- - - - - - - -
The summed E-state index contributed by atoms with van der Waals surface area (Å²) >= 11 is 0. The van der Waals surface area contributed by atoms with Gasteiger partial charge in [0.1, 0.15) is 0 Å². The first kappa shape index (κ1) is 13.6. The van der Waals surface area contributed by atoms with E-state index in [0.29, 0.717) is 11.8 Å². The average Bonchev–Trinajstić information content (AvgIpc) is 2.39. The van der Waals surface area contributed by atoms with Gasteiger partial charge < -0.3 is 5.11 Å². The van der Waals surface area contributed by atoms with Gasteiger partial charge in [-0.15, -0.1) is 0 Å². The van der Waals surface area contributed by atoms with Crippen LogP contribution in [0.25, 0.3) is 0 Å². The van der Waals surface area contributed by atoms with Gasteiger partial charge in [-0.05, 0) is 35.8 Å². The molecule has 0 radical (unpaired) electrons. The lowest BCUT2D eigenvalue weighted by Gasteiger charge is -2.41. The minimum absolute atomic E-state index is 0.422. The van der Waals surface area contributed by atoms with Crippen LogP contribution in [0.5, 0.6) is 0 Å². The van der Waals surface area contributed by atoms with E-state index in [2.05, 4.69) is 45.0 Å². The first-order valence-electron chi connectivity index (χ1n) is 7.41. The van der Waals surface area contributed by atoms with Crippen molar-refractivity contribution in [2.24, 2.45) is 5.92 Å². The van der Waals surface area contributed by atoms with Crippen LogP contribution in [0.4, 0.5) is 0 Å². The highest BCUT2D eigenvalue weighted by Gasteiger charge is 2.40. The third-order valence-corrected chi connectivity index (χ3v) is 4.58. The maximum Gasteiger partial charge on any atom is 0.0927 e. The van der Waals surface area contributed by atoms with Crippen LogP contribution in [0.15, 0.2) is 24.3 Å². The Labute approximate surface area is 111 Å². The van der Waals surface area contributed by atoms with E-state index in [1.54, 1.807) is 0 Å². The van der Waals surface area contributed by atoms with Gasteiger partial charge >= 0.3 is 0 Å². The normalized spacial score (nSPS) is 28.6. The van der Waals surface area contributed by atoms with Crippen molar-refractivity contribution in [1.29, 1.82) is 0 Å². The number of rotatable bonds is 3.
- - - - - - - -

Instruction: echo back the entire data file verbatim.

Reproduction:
The summed E-state index contributed by atoms with van der Waals surface area (Å²) >= 11 is 0. The van der Waals surface area contributed by atoms with Gasteiger partial charge in [0.1, 0.15) is 0 Å². The first kappa shape index (κ1) is 13.6. The van der Waals surface area contributed by atoms with E-state index in [0.29, 0.717) is 11.8 Å². The average Bonchev–Trinajstić information content (AvgIpc) is 2.39. The van der Waals surface area contributed by atoms with Gasteiger partial charge < -0.3 is 5.11 Å². The van der Waals surface area contributed by atoms with Gasteiger partial charge in [-0.15, -0.1) is 0 Å². The van der Waals surface area contributed by atoms with Crippen LogP contribution in [0.25, 0.3) is 0 Å². The van der Waals surface area contributed by atoms with Gasteiger partial charge in [-0.05, 0) is 35.8 Å². The molecule has 0 radical (unpaired) electrons. The lowest BCUT2D eigenvalue weighted by Gasteiger charge is -2.41. The minimum absolute atomic E-state index is 0.422. The van der Waals surface area contributed by atoms with Crippen LogP contribution in [0.5, 0.6) is 0 Å². The van der Waals surface area contributed by atoms with E-state index in [2.05, 4.69) is 45.0 Å². The first-order valence-electron chi connectivity index (χ1n) is 7.41. The van der Waals surface area contributed by atoms with Crippen molar-refractivity contribution in [2.24, 2.45) is 5.92 Å². The van der Waals surface area contributed by atoms with Crippen LogP contribution in [0.4, 0.5) is 0 Å². The highest BCUT2D eigenvalue weighted by Gasteiger charge is 2.40. The third-order valence-corrected chi connectivity index (χ3v) is 4.58. The maximum Gasteiger partial charge on any atom is 0.0927 e. The van der Waals surface area contributed by atoms with Crippen LogP contribution in [0.15, 0.2) is 24.3 Å². The Labute approximate surface area is 111 Å². The van der Waals surface area contributed by atoms with E-state index in [1.54, 1.807) is 0 Å². The van der Waals surface area contributed by atoms with Gasteiger partial charge >= 0.3 is 0 Å². The normalized spacial score (nSPS) is 28.6. The van der Waals surface area contributed by atoms with Crippen molar-refractivity contribution in [1.29, 1.82) is 0 Å². The number of rotatable bonds is 3.